Rosenthal-netter, Inc., Plaintiff-appellant, v. the United States, Defendant-appellee, 861 F.2d 261 (Fed. Cir. 1988)Annotate this Case
Murray Sklaroff, Valley Stream, N.Y., argued, for plaintiff-appellant.
Mark S. Sochaczewsky, Commercial Litigation Branch, Dept. of Justice, New York City, argued for defendant-appellee. With him on the brief were John R. Bolton, Asst. Atty. Gen., David M. Cohen, Director, Joseph I. Liebman, Atty. in Charge, Intern. Trade Field Office.
Before MARKEY, Chief Judge, and RICH and SMITH, Circuit Judges.
EDWARD S. SMITH, Circuit Judge.
In this international trade case, the United States Court of International Trade upheld the United States Customs Service's (Customs) appraisement of imported rattanware and granted judgment on the merits against Rosenthal-Netter, Inc. (Rosenthal-Netter). Rosenthal-Netter had sought a determination that its intermediary, Hongson Arts Company (Hongson), was a bona fide buying agent of Rosenthal-Netter. We affirm.
The sole issue on appeal is whether the Court of International Trade erred, as a matter of law, in determining that no bona fide agency relationship existed between Rosenthal-Netter and Hongson.
Rosenthal-Netter, on January 23, 1984, instituted an action in the Court of International Trade against the United States (Government) challenging Customs' appraisement of three entries of rattanware it had imported into the United States. Rosenthal-Netter claimed the charges designated "buying commission" and "handling charges," which charged Customs included in computing the appraised value,1 are bona fide buying commissions properly excludable from the dutiable value of the imported rattanware. Customs included the charges because it determined that Hongson, the entity to whom Rosenthal-Netter paid the charges, is not a bona fide agent of Rosenthal-Netter but, rather, is a seller of the subject merchandise.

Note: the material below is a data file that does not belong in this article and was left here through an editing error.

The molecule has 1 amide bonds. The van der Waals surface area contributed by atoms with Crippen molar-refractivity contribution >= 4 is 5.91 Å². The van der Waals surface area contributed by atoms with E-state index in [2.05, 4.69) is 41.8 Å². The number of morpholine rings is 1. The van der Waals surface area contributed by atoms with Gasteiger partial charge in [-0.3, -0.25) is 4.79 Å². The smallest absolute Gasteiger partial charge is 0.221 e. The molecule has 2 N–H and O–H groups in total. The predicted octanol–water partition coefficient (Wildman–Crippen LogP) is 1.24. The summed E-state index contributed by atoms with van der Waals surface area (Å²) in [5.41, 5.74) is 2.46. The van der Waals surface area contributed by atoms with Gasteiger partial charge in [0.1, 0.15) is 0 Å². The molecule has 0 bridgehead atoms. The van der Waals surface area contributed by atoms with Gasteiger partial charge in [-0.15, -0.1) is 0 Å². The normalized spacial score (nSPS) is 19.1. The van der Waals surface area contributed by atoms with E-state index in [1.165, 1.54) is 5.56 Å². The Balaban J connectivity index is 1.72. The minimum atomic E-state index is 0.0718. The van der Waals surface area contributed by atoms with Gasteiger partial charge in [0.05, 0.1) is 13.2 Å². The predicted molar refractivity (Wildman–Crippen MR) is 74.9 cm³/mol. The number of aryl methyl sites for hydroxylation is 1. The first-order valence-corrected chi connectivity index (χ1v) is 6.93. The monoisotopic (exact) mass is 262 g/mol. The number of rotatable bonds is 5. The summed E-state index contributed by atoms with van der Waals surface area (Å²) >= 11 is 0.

The Court of International Trade dismissed the action against the Government and sustained Customs' appraisement of the imported rattanware, holding that no bona fide agency relationship existed between Rosenthal-Netter and Hongson.2 In determining that Hongson was not a bona fide agent of Rosenthal-Netter, the Court of International Trade considered the amount of control Rosenthal-Netter exerted over Hongson, the pricing structure employed, the risk of loss allocation, the transaction documents, and the degree of discretion Rosenthal-Netter allowed Hongson to exercise.
We have considered the record and the arguments presented to us on appeal. Rosenthal-Netter has given us no grounds to disturb the decision of the Court of International Trade. Accordingly, we adopt as our own the holdings and reasoning set forth in Judge Tsoucalas' opinion, dated January 28, 1988.3 On that basis, the Court of International Trade's decision is affirmed.